On Sunday I taught a 4-hour workshop called, "Design Your Own Softie." This class is by far the hardest, and most rewarding teaching I do. It's radically different from a project-based class in which you know, more or less, what everyone will be making.
In fact, it's the opposite.
When each student walks in I know they'll be designing a soft toy, but that's all I know. What they'll make, what approach they'll take, how difficult or straightforward it will be, is all entirely unknown. The workshop is a completely open-ended pattern drafting class. It's incredibly fun.
I love this sign. I hope you'll excuse all the phone photos today.
This time we worked in the annex at Gather Here. It's a very quiet, sunny upstairs space next door to the shop and was a great setting for a Sunday afternoon of sewing together (this is the same space where we shot my book trailer).
To start off we tackled our fear of not being able to draw and just sketched out some basic shapes. 10 minutes into sketching everyone had a subject in mind for a toy. What did people make? This time we had an anteater, a cupcake, a manatee, and a tree frog. Oh, the challenge!
Working with Julia on her manatee.
The next step is a big one: taking the sketch and turning it into a sewing pattern. For me, this is the most exciting part. I love thinking in three-dimensions and helping other people see how to draw shapes on paper that, once sewn together, will create just the right bulge for a tree frog eye or curve for a manatee snout. The cupcake was perhaps the biggest challenge. We used a series of darts to shape the top, and then made drips of icing that extended down the cake. Lots and lots of measuring!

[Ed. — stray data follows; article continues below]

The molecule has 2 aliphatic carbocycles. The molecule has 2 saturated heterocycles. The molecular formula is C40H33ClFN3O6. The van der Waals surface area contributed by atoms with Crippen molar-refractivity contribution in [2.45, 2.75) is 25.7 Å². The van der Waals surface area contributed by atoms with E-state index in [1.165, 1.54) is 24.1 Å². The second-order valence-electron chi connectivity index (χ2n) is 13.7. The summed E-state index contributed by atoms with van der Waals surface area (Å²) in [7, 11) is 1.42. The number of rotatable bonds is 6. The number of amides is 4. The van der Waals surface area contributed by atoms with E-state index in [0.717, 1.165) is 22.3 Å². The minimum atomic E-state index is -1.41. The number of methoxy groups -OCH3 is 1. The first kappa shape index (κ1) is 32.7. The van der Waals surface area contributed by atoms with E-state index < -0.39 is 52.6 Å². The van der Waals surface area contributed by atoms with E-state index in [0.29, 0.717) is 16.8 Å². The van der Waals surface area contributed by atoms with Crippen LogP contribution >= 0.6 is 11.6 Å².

Everyone cut and sewed a prototype and we edited things along the way. We added darts, made parts wider, bigger, narrower, less angular. And then we stuffed the prototypes and edited the pattern templates further. I brought a few special tools along, including freezer paper, hemostats, and some circle templates. Most of the work, though, just comes from playing with shapes.
After four hours this is where we ended. Everyone went home with an original sewing pattern they'd drafted themselves and a stuffed prototype. Some students had drafted a few patterns on their own before taking the class, but for some this was their first original design.
I felt so honored to work with these four women, and to see their creative ideas come to life as soft toys. Project classes are great, but nothing beats a truly open-ended workshop in which each attendee designs something uniquely their own.
You can find many of the techniques we used in this Design Your Own Softies class in my book about soft toy design, Stuffed Animals: From Concept to Construction. We referenced the book throughout the class. It's a great resource.